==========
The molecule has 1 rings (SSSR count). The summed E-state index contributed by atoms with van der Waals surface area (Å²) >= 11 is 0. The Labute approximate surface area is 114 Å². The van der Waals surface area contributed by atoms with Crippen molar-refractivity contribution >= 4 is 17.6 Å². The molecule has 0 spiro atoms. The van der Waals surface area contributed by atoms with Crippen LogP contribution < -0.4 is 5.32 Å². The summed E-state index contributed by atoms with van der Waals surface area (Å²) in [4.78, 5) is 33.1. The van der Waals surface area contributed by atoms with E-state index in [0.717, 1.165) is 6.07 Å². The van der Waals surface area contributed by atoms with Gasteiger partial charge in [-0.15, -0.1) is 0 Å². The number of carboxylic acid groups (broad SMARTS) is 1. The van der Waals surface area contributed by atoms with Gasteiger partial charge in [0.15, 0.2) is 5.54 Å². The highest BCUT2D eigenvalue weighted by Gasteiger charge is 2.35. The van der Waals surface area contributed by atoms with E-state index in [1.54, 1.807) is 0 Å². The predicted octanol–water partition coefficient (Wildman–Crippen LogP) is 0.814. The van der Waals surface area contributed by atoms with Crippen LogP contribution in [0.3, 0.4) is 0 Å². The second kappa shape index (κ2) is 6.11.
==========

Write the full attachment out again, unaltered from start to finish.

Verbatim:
The molecule has 1 rings (SSSR count). The summed E-state index contributed by atoms with van der Waals surface area (Å²) >= 11 is 0. The Labute approximate surface area is 114 Å². The van der Waals surface area contributed by atoms with Crippen molar-refractivity contribution >= 4 is 17.6 Å². The molecule has 0 spiro atoms. The van der Waals surface area contributed by atoms with Crippen LogP contribution < -0.4 is 5.32 Å². The summed E-state index contributed by atoms with van der Waals surface area (Å²) in [4.78, 5) is 33.1. The van der Waals surface area contributed by atoms with E-state index in [0.717, 1.165) is 6.07 Å². The van der Waals surface area contributed by atoms with Gasteiger partial charge in [-0.15, -0.1) is 0 Å². The number of carboxylic acid groups (broad SMARTS) is 1. The van der Waals surface area contributed by atoms with Gasteiger partial charge in [0.15, 0.2) is 5.54 Å². The highest BCUT2D eigenvalue weighted by Gasteiger charge is 2.35. The van der Waals surface area contributed by atoms with E-state index in [1.54, 1.807) is 0 Å². The predicted octanol–water partition coefficient (Wildman–Crippen LogP) is 0.814. The van der Waals surface area contributed by atoms with Crippen LogP contribution in [0.3, 0.4) is 0 Å². The second kappa shape index (κ2) is 6.11.